The short answer is yes.
White collar crime allegations usually involve money-related violations, intellectual property (IP) infringements or environmental crimes. They often include alleged patterns of violations, and the actions or plans of multiple people.
Financial, intellectual property and environmental violations can be prosecuted in at the state level as well as through the federal courts. Once charges are established, white collar crime prosecution may occur with vigor. On the other hand, these cases are time-intensive. They are expensive. And they are rarely easy to prosecute.
Guilty pleas from big names have received a great deal of media attention.
Michael Cohen pleaded guilty to campaign finance breaches, bank fraud charges and tax evasion. Paul Manafort was jailed for bank fraud, tax fraud, failure to disclose foreign financial accounts and other crimes.
Cohen and Manafort were in the spotlight because of their notable links to the White House. Yet chasing suspects like these is not an investigator’s normal work.
It’s safe to say most ordinary white collar crimes are never spotted.
Financial crimes account for just 12 percent of crimes prosecuted in the federal system. The number of drug charges amount to more than double that amount. Why the relatively low proportion of fraud prosecutions? It may come down to making violence-related crimes a priority, but it also might be a matter of pursuing the low-hanging fruit. Connecting the dots in corporations can take vast sums of hours and money, which government agencies are not always able, willing or eager to spend.
In today’s corporate sphere, responsibility and knowledge of what departments do is delegated and diffused. This complicates the question of which individual or group had the knowledge and intent a prosecutor must pinpoint to show proof beyond a reasonable doubt.
Senior managers’ misconduct is hard to demonstrate. The day-to-day activities in question are usually handled by others.
Furthermore, state and federal prosecutors have discretion to use white collar criminal law with some degree of leniency. For example, the prosecution might apply a corporate compliance program credit and decide not to pursue a company. In the alternative, prosecutors may agree to a settlement.
The Arthur Andersen case was a turning point. The government was obliged to acknowledge the way federal prosecution and conviction harmed third parties and devastated livelihoods at an accounting company with more than 85,000 staffers worldwide.
Today, alternative settlements are within the reach of a diligent criminal defense firm.
A DPA provides a voluntary alternative to a court prosecution. The Justice Department will charge the company in court but will also waive the charges after the terms of the DPA are met. These terms, which take several years to meet, include several salient features:
We expect a DPA to require the payment of restitution to any entities harmed by the defendant.
The use of monitoring services, which a DPA may require, implements third-party oversight to ensure compliance.
Under this term of the agreement, the Department of Justice and corporate representative must meet at least once a year to review the monitorship and its cost and scope.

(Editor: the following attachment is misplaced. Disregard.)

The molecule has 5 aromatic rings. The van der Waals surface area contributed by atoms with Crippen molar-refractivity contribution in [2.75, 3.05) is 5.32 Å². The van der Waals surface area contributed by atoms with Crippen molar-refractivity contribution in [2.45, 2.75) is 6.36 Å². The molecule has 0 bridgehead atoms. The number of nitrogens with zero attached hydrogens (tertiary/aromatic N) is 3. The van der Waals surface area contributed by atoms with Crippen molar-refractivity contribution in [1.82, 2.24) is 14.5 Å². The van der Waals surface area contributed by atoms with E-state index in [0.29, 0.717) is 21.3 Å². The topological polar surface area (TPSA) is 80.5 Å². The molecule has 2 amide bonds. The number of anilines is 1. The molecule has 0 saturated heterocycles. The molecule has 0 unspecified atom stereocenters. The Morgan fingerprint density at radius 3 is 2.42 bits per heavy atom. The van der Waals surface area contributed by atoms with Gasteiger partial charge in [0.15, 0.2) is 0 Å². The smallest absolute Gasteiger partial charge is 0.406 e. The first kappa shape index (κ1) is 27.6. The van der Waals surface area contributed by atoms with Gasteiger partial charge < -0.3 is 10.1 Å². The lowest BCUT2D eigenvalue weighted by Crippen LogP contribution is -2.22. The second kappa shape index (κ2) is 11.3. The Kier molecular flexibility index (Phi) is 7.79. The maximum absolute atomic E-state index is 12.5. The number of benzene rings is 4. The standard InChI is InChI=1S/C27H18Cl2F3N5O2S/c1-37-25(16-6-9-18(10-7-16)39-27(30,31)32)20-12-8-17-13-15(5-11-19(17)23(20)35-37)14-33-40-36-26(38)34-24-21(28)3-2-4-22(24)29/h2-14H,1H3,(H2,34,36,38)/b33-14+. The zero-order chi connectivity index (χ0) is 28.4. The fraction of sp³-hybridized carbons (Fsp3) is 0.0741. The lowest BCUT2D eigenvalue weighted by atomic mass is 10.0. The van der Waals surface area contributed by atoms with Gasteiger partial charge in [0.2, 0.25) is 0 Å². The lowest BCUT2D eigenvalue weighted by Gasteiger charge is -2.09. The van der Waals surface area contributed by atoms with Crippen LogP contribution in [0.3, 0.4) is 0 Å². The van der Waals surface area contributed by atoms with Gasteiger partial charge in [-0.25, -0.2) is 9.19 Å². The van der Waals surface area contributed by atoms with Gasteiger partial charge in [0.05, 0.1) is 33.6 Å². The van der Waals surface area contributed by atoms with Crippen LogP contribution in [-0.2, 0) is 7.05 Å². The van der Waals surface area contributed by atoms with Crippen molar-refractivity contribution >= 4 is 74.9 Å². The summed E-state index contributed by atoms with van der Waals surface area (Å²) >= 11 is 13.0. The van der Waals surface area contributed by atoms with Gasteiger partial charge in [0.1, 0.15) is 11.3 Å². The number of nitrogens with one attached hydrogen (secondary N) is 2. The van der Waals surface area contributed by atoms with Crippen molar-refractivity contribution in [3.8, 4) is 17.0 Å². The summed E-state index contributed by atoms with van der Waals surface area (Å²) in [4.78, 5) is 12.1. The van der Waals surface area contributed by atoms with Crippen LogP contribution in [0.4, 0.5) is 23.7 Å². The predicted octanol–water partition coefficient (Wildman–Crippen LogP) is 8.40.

The NPA is less detailed and less burdensome on the defendant. It is a key tool we have to avert prosecution.
Why are these agreements available? Excellent white collar criminal defense attorneys have pressed the government to acknowledge a prosecution’s harmful and unintended consequences. We point out the debilitating effects on companies — and therefore on investors, employees, contractors, shareholders and third parties.
Here, we can offer a practical example of the lawyer’s day-to-day work.
The federal Department of Justice has issued a document that offers defense attorneys a helpful framework for putting a case together on behalf of the client, to persuade the government not to prosecute. This new document is presented as a Guidance Document on Evaluation of Corporate Compliance Programs (April 2019).
This Guidance Document underscores white collar crime prosecution discretion. The government can decline to prosecute at all. Moreover, the agency is directed to examine corporate compliance rules “in the specific context of a criminal investigation” — meaning the DOJ’s Criminal Division has no set-in-stone criteria to evaluate the effectiveness of a company’s compliance program.
The Guidance Document directs federal prosecutors to ask three basic questions about a company’s compliance system:
So, the government reviews the corporate compliance systems, checks that the company actually attends to them and effectively implements them. At the same time, the Guidance Document notes that no set formula exists for the prosecutor to answer the three questions. Prosecutors are meant to apply them through a case-by-case approach. The government may evaluate corporate activity by examining the varied concepts that the Criminal Division often finds pertinent when assessing corporate compliance.
The Guidance Document sets forth a number of indications of what the agency will take into account. Systematically following these cues and laying out a corporation’s case for getting corporate compliance program credit will make a stronger case for the government to exercise its discretion favorably.
Michael J. Wynne has prosecutorial experience in state and federal court systems. An experienced Houston criminal defense attorney, he knows how to challenge prosecutors. And this experience works for our clientele.
Michael Wynne has defended corporate and individual clients’ reputations and livelihoods for decades. With everything at stake, you’ll want to hire a stand-out legal strategist. Should you have questions pertinent to the circumstances of your business, submit your contact information through our secure portal to begin a case evaluation.
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